Why Client Expansion – Not Retention – is the New Measure of Relationship Success

By Andrew Sobel

A law firm I once advised had a longstanding client that easily ranked as one of the world’s largest corporations. Every year, the chairman of the law firm asked the relationship partner in charge of the account how things were going. “Great, we have a terrific relationship” he was inevitably told. This company had, after all, been a client of the firm for decades. But something insidious was happening: Each year, the firm’s revenues from this client shrunk. Even though this was a full-service law firm, with over a dozen major practice areas, their business with the client had shrunk to just two small practices. As a result, they were no longer on the General Counsel’s radar—they had ceased being strategic for the client.

Yes, at the end each year this client still went in the “retained” column, and there was still some light applause for the partner in charge of it, but the relationship was a shadow of its former self.

The new Retention is Expansion. If you’re not gaining either share of wallet or share of mind with a client, you’re actually sliding backwards. If you aren’t broadening your footprint and impact with a client, your relationship will shrink and you risk losing it entirely.

Put another way, if you aren’t one of a client’s top two or three advisors in your area of expertise—or on your way to becoming one of them—then you risk becoming increasingly irrelevant. You’re a vendor to be managed.

Here’s why this is true and what you need to do about it.

First of all, client retention has always been a primary goal that I’ve encouraged my own clients to seek. There are huge benefits to retaining an existing client. These include:

• Realizing (instead of losing) the lifetime value of the client, which could be millions or tens of millions of dollars

• Achieving lower sales costs and higher margins

• Increasing your impact over time as you get to know the client better and better

As competition has increased, however—and as clients have become more sophisticated and demanding—simply holding on to your existing business isn’t enough. If you are doing the same things every year for your client, and also saying the same things to them, your position will slowly erode.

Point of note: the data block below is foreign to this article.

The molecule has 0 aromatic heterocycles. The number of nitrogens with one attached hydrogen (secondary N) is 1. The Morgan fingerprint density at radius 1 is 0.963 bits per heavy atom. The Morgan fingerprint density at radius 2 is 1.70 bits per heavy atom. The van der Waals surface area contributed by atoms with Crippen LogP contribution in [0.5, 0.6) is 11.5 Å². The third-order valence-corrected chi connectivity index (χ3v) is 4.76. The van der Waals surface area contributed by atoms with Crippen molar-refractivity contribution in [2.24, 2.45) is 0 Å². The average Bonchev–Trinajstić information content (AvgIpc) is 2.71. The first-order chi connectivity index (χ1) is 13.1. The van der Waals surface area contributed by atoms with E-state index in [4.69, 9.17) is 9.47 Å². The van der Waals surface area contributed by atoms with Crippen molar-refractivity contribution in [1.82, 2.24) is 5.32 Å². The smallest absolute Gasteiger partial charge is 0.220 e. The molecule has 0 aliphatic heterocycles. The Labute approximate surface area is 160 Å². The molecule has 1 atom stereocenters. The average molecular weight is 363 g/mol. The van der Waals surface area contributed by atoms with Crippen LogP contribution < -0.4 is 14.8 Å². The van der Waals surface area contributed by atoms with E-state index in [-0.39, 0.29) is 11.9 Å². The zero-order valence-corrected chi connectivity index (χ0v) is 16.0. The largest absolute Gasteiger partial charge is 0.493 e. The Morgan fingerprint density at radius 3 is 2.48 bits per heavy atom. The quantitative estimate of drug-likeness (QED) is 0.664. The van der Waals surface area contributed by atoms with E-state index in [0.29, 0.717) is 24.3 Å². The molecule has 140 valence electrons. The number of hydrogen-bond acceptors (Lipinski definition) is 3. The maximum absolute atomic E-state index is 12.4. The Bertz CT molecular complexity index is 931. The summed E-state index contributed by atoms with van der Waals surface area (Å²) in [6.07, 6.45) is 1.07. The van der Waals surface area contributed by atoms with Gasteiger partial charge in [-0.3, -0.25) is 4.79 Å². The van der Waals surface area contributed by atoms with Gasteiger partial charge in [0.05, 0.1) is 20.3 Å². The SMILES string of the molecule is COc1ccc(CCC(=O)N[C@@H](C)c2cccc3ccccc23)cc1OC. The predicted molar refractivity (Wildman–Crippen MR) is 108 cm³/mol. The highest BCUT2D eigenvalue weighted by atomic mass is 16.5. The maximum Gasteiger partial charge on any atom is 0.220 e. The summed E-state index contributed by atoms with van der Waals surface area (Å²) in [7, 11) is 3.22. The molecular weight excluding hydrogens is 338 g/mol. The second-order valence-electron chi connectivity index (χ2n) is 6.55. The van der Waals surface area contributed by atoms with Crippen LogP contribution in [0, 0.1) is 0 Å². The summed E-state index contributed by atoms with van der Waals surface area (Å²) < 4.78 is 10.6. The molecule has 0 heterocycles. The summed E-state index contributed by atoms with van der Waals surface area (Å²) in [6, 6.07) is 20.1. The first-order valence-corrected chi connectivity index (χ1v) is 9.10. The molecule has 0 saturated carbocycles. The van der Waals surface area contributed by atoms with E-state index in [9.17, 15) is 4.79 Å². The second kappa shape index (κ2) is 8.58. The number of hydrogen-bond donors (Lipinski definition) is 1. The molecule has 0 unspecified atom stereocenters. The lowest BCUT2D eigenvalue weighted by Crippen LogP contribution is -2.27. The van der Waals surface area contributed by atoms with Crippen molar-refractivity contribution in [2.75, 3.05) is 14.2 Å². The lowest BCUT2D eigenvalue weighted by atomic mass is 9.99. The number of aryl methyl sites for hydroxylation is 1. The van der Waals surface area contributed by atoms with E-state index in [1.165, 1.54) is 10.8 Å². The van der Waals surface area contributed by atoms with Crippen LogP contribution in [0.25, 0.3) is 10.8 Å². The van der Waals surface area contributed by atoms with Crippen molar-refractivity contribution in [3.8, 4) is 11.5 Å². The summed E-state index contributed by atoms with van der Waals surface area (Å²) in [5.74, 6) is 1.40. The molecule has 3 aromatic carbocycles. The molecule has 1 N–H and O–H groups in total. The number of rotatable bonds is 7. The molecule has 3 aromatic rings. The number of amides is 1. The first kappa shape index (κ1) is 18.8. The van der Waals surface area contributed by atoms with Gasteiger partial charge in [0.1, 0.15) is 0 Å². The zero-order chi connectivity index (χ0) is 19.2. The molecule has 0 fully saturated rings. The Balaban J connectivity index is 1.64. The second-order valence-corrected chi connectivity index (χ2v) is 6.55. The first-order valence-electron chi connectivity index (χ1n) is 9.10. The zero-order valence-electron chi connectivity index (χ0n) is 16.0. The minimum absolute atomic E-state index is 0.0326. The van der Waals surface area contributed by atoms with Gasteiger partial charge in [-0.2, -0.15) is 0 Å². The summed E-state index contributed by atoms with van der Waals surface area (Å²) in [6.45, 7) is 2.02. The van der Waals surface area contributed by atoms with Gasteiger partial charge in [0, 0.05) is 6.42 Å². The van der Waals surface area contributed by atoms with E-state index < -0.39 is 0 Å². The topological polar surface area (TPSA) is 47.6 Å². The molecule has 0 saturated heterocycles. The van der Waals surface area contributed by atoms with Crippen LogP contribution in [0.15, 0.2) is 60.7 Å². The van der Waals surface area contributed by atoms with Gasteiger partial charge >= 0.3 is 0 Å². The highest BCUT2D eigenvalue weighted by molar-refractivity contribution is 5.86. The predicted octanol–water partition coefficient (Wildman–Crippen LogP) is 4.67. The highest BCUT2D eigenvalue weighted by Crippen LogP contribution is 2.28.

The Client Retention Matrix, below, illustrates this.

Share of Mind is driven by your thought leadership, ability to agenda set, and your overall strategic importance to the client. Think about your relationship with your personal physician versus someone who does occasional yard maintenance for you at your house. Share of wallet measures how much of the client’s business, in your area of expertise, you have won.

At-Risk Retention occurs when you are in the lower-left portion of the matrix. You provide the same service or product every year, have low overall share of wallet for the client’s spend in your area, and you are not considered a thought leader by the client—your “share of mind” is low. You can check the client retention and maybe even the high net promoter score box, but in reality your position is weak.

Defensible Retention is when you’re in the upper-right part of the matrix. Here, you’re expanding both your share of wallet and your share of mind. These are the best defenses against inevitable competitive incursions.

Here’s an example of how this can play out.

1. As an illustration, let’s suppose you supply IT services–application development and maintenance services–each year to your client. You are managed by a director in the IT department—maybe even a vice president.

2. You are of course delighted to have a repeat, “retained” client.

3. Over time, however, your client will expect more value for their IT expenditures. They are under pressure to do more for less from their own shareholders and customers, and they will pass that pressure onto you. In fact, the CIO will likely be trying to spend less on routine “keep the lights on” IT work and more on strategic IT areas that directly support key business goals like customer acquisition, reducing time-to-market, and so on.